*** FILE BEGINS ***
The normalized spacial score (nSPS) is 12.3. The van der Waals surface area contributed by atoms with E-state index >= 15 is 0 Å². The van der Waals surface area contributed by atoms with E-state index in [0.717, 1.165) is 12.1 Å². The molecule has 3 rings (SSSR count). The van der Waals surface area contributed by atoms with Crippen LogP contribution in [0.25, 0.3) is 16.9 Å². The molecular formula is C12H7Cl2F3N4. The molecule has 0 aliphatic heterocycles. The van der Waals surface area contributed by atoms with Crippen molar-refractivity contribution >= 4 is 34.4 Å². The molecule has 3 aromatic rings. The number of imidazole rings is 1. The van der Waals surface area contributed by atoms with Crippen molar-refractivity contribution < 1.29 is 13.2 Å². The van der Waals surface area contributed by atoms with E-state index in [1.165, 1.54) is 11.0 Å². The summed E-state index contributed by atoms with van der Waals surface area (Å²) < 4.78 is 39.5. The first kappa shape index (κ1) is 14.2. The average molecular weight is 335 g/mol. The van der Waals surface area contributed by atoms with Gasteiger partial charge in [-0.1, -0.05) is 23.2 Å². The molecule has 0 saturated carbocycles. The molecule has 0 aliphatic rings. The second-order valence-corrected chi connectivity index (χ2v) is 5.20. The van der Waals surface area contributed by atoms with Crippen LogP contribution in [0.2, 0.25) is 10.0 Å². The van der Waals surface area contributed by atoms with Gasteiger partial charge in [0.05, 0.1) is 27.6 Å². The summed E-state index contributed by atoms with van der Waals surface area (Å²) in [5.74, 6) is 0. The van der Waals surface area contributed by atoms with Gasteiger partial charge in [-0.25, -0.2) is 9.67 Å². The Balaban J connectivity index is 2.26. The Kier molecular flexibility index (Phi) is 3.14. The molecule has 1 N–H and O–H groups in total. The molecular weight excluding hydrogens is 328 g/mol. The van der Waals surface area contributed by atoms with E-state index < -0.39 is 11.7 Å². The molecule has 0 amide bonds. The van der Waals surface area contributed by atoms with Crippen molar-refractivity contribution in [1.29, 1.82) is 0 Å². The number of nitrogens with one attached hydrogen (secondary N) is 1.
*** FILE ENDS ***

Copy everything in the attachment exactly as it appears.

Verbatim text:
The normalized spacial score (nSPS) is 12.3. The van der Waals surface area contributed by atoms with E-state index >= 15 is 0 Å². The van der Waals surface area contributed by atoms with E-state index in [0.717, 1.165) is 12.1 Å². The molecule has 3 rings (SSSR count). The van der Waals surface area contributed by atoms with Crippen LogP contribution in [0.25, 0.3) is 16.9 Å². The molecular formula is C12H7Cl2F3N4. The molecule has 0 aliphatic heterocycles. The van der Waals surface area contributed by atoms with Crippen molar-refractivity contribution >= 4 is 34.4 Å². The molecule has 3 aromatic rings. The number of imidazole rings is 1. The van der Waals surface area contributed by atoms with Crippen molar-refractivity contribution < 1.29 is 13.2 Å². The van der Waals surface area contributed by atoms with E-state index in [1.165, 1.54) is 11.0 Å². The summed E-state index contributed by atoms with van der Waals surface area (Å²) < 4.78 is 39.5. The first kappa shape index (κ1) is 14.2. The average molecular weight is 335 g/mol. The van der Waals surface area contributed by atoms with Gasteiger partial charge in [-0.1, -0.05) is 23.2 Å². The molecule has 0 saturated carbocycles. The molecule has 0 aliphatic rings. The second-order valence-corrected chi connectivity index (χ2v) is 5.20. The van der Waals surface area contributed by atoms with Crippen LogP contribution in [0.2, 0.25) is 10.0 Å². The van der Waals surface area contributed by atoms with Gasteiger partial charge in [0.05, 0.1) is 27.6 Å². The summed E-state index contributed by atoms with van der Waals surface area (Å²) in [5.74, 6) is 0. The van der Waals surface area contributed by atoms with Gasteiger partial charge in [-0.25, -0.2) is 9.67 Å². The Balaban J connectivity index is 2.26. The Kier molecular flexibility index (Phi) is 3.14. The molecule has 1 N–H and O–H groups in total. The molecular weight excluding hydrogens is 328 g/mol. The van der Waals surface area contributed by atoms with E-state index < -0.39 is 11.7 Å². The molecule has 0 amide bonds. The van der Waals surface area contributed by atoms with Crippen molar-refractivity contribution in [1.29, 1.82) is 0 Å². The number of nitrogens with one attached hydrogen (secondary N) is 1.